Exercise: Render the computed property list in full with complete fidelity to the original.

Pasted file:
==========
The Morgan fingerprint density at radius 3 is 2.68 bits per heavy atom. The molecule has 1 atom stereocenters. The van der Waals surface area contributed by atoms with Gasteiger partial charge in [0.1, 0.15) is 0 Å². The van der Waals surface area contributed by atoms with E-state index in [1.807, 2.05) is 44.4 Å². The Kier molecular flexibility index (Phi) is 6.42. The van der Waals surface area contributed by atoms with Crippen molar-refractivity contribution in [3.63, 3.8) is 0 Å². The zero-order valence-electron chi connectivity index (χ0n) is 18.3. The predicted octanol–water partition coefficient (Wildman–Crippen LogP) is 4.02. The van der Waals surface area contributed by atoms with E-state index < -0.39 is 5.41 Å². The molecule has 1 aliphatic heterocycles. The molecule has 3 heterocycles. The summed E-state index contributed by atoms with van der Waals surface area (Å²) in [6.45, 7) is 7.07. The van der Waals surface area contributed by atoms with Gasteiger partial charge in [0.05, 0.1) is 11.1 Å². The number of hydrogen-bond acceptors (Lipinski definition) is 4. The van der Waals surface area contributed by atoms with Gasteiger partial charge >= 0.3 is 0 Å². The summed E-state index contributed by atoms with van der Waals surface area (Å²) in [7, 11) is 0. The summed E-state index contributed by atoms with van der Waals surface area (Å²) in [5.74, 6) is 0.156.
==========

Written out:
The Morgan fingerprint density at radius 3 is 2.68 bits per heavy atom. The molecule has 1 atom stereocenters. The van der Waals surface area contributed by atoms with Gasteiger partial charge in [0.1, 0.15) is 0 Å². The van der Waals surface area contributed by atoms with E-state index in [1.807, 2.05) is 44.4 Å². The Kier molecular flexibility index (Phi) is 6.42. The van der Waals surface area contributed by atoms with Crippen molar-refractivity contribution in [3.63, 3.8) is 0 Å². The zero-order valence-electron chi connectivity index (χ0n) is 18.3. The predicted octanol–water partition coefficient (Wildman–Crippen LogP) is 4.02. The van der Waals surface area contributed by atoms with E-state index < -0.39 is 5.41 Å². The molecule has 1 aliphatic heterocycles. The molecule has 3 heterocycles. The summed E-state index contributed by atoms with van der Waals surface area (Å²) in [6.45, 7) is 7.07. The van der Waals surface area contributed by atoms with Gasteiger partial charge in [0.05, 0.1) is 11.1 Å². The number of hydrogen-bond acceptors (Lipinski definition) is 4. The van der Waals surface area contributed by atoms with Gasteiger partial charge >= 0.3 is 0 Å². The summed E-state index contributed by atoms with van der Waals surface area (Å²) in [7, 11) is 0. The summed E-state index contributed by atoms with van der Waals surface area (Å²) in [5.74, 6) is 0.156.